Prop. 16’s fine print

The SMUD board of directors last week heard a stark report about the risks posed by Proposition 16—the anti-public-power initiative being pushed by PG&E on this June’s state ballot.

A few of these were mentioned in SN&R last week (see “Power outrage,” SN&R Frontlines, April 15).

But after hearing SMUD legal counsel Arlen Orchard’s presentation to the board, it seems the possible downsides for SMUD are a lot more dire than Bites first realized.

“SMUD may need to place one or a series of ballot measures seeking supermajority voter consent to continue to provide electric service to residential and commercial customers,” Orchard told board members in his report.

Let that sink in for a moment.

Prop. 16 would not only make it nearly impossible for a public utility like SMUD to start up or expand to compete with PG&E, it could also lead to SMUD and other existing public utilities being voted out of existence. Sounds alarmist? Maybe so. But is it any more far-fetched than PG&E’s claims that government power agencies are using taxpayer money to take over private industry?

Prop. 16 says that public agencies can’t spend public money to provide electricity without a two-thirds vote of approval. Orchard notes that Prop. 16 exempts existing utilities, serving existing customers, from the two-thirds vote requirement if they are the “sole provider” of electricity in their service area.

But PG&E provides some electric service inside SMUD territory in the east county. And UC Davis Medical Center has a large power plant that powers its campus. Aerojet has a 3-megawatt solar array on its property—also inside SMUD territory. And in the future, there will likely be many more companies and individual customers in the area, generating electricity from solar and other renewable technology.

If it turns out that SMUD is not legally the “sole provider” of electricity in its service area, that could mean a vote. And that could mean just one-third of those voters could vote against allowing SMUD to sell electricity to its existing customers.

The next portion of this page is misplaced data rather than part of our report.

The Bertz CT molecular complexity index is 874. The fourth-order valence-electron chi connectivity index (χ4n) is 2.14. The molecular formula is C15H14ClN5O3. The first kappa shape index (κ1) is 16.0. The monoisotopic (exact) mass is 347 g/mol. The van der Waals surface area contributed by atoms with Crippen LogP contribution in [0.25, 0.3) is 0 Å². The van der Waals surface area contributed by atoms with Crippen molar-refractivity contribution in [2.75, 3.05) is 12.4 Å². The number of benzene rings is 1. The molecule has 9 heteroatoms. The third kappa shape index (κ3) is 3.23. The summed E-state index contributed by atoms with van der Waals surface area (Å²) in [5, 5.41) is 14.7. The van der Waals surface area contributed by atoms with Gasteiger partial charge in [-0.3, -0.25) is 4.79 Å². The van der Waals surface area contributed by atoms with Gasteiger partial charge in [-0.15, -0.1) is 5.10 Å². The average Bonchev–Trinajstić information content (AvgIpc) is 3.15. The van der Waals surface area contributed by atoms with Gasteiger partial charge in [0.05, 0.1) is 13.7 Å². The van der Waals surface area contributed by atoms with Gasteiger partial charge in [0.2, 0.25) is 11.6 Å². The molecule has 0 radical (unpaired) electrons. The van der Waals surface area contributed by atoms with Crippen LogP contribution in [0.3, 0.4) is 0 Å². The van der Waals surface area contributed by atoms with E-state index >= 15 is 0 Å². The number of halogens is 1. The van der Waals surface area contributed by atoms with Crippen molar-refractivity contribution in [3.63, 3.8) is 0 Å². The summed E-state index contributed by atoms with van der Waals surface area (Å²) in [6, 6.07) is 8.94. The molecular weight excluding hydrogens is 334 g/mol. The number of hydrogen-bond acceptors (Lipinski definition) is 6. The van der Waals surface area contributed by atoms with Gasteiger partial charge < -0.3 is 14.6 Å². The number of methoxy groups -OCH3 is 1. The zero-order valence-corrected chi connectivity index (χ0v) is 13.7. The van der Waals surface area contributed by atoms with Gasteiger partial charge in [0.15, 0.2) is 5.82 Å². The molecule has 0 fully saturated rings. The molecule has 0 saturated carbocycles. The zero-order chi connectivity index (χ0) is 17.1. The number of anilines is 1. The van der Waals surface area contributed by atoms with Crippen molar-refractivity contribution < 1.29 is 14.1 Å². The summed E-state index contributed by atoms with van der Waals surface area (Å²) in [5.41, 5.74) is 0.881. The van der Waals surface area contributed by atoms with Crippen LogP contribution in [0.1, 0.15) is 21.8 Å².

SMUD and other public-power agencies are sure to sue to defend against that possibility. And Bites assumes they’d win. But the law could create chaos for PG&E’s public-power rivals until the courts sort everything out.

The Yes on 16 campaign attacked Orchard’s analysis, sending out a press release that said, “Prop 16 is a simple and straightforward measure. It would simply require that voters have the final say if local government chooses to spend public money or to incur public debt to create a government-run electricity business.”

But Bites called representatives from the Yes on 16 campaign over and over again, asking for specific examples of the creation or expansion of a “government-run electricity business” that has happened without a public vote. No reply.

Bites knows PG&E is mad that Marin County is using the state’s new “community choice aggregation” laws to buy renewable power. With CCA, it’s the elected bodies, like county supervisors and city council members, that vote on whether to buy large amounts of electricity at wholesale prices and resell it to local citizens. It’s something like a buyers’ co-op, intended to give locals a chance to get greener, cheaper power into the mix. But in those places, customers can always opt out and choose to keep giving their money to PG&E, if that’s what they want to do.

But that’s very different from creating a “government-run electricity business” with poles and wires and power plants. One thing that CCA does have in common with public utilities like SMUD is that it’s a lot more democratic than anything PG&E offers its customers.